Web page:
This is because the floor would’ve gotten sticky or muddy, requiring much more effort and deep cleaning to be made clean.

Can You Vacuum Drywall Dust? 

You can vacuum drywall dust. It is arguably one of the most effective ways to eliminate it. 

After sprinkling water over the drywall dust, you’ll find that a vacuum would be a great tool to clean drywall dust.

However, the type of vacuum cleaner used for the process strongly determines whether the results would be satisfactory.

Using a regular household vacuum cleaner to remove drywall dust might be a struggle because of its inferior filter. 

Most people who have tried using a household vacuum cleaner to clean drywall dust end up clogging it.

Luckily, a better option prevents you from clogging your regular household vacuum cleaner while removing drywall dust.

You can either settle for a wet and dry vacuum cleaner with a heavy-duty filter or use a broom to sweep the drywall dust.

A wet/dry vacuum cleaner, also known as a shop vac, has a filter best suited for the fine particles that drywall dust is made of.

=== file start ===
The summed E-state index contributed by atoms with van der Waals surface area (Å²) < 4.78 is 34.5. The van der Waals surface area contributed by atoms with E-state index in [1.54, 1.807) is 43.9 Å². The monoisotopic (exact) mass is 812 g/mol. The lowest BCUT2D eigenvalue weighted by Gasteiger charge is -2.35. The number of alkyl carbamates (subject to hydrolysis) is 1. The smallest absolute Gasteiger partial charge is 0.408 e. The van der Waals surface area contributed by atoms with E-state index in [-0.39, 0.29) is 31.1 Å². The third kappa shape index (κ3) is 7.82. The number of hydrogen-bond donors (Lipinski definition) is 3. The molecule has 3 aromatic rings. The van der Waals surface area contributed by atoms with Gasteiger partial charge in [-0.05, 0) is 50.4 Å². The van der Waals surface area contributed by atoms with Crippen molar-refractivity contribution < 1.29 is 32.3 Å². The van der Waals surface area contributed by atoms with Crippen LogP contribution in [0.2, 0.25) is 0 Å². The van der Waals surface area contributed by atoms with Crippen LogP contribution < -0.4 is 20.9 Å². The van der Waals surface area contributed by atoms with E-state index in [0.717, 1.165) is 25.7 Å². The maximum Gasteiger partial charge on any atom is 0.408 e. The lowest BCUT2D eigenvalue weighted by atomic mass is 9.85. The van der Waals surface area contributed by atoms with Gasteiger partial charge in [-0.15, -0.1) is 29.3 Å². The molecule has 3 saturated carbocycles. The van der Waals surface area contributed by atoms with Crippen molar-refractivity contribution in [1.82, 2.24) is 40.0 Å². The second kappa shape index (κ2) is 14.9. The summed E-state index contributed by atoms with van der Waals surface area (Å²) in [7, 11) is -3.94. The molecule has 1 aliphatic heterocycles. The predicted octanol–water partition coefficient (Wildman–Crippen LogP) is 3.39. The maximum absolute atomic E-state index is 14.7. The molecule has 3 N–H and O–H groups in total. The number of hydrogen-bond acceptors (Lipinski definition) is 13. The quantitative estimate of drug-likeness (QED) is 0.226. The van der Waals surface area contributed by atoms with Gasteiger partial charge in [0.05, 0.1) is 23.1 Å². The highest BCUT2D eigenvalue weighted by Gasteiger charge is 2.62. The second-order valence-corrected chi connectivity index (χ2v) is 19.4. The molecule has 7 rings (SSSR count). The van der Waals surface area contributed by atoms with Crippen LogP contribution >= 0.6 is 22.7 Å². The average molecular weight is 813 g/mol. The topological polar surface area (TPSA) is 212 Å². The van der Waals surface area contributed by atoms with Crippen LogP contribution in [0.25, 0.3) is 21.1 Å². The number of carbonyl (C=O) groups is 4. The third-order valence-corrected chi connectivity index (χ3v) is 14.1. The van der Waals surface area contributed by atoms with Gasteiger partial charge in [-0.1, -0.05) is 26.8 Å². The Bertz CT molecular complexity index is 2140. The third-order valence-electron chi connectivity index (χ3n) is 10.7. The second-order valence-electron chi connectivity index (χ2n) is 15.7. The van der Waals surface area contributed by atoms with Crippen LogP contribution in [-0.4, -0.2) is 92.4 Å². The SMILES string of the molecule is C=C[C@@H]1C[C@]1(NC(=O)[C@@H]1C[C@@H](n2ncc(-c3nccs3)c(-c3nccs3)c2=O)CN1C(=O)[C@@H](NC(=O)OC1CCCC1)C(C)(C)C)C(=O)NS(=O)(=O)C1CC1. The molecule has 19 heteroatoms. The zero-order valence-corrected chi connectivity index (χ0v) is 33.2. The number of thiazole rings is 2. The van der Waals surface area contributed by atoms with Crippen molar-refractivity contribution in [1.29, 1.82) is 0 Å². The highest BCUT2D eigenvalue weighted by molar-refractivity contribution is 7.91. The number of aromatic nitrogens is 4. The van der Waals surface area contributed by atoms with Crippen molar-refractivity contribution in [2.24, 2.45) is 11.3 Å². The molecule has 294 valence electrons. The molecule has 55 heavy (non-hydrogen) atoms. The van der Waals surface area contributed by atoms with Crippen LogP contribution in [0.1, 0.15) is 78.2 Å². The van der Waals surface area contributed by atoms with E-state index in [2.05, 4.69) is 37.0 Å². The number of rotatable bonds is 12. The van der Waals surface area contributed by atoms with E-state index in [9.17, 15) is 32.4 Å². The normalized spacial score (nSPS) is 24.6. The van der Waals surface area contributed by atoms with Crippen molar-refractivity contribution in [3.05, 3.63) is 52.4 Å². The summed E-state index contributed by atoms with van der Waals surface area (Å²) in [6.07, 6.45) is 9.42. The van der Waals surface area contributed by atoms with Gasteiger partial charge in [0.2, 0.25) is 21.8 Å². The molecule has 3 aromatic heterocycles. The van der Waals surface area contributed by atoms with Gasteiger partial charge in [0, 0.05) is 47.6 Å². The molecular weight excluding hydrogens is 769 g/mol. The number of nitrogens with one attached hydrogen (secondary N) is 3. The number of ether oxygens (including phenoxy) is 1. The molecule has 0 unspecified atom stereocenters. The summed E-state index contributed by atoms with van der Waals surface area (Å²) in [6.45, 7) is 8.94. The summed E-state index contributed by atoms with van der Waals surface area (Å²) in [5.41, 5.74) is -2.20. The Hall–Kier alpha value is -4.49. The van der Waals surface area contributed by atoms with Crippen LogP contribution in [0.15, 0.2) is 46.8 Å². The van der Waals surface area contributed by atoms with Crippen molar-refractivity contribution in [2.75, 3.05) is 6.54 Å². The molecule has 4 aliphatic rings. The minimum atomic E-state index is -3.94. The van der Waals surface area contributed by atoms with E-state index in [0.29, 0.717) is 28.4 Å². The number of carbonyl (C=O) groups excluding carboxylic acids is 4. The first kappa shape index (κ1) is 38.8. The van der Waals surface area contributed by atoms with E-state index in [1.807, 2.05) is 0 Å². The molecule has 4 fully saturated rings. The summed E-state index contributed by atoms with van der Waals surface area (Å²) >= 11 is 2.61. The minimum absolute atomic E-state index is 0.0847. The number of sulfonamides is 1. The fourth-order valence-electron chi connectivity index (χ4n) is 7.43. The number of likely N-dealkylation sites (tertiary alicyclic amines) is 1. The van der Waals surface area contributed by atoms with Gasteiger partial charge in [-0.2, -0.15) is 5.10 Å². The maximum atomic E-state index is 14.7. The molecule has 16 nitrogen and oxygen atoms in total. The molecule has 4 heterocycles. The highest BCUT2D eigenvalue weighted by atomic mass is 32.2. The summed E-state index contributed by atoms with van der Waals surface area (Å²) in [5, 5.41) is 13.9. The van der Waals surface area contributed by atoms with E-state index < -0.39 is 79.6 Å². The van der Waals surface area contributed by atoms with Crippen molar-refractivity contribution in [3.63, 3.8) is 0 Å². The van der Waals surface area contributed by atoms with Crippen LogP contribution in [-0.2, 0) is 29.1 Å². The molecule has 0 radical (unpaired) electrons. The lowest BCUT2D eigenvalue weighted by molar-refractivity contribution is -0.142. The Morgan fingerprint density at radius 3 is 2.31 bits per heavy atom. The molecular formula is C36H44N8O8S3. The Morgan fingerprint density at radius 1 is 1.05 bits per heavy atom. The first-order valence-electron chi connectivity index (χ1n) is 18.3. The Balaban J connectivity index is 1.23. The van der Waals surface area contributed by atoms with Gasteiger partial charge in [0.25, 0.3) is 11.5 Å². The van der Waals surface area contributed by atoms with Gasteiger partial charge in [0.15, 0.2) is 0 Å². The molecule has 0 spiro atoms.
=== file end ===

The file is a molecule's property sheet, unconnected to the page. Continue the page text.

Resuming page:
Is Breathing Drywall Dust Harmful?

Breathing drywall dust for a long period is likely to cause irritation that could result in coughing, catarrh, or other breathing problems.

How Long Does Drywall Dust Stay in the Air? 

After a drywall installation, dust takes about five to ten minutes to leave the air and gather on the floor instead.

What Should I Drink after Inhaling Dust? 

If you mistakenly inhale drywall dust while cleaning it up and begin to cough, you can drink warm water with a pinch of black salt.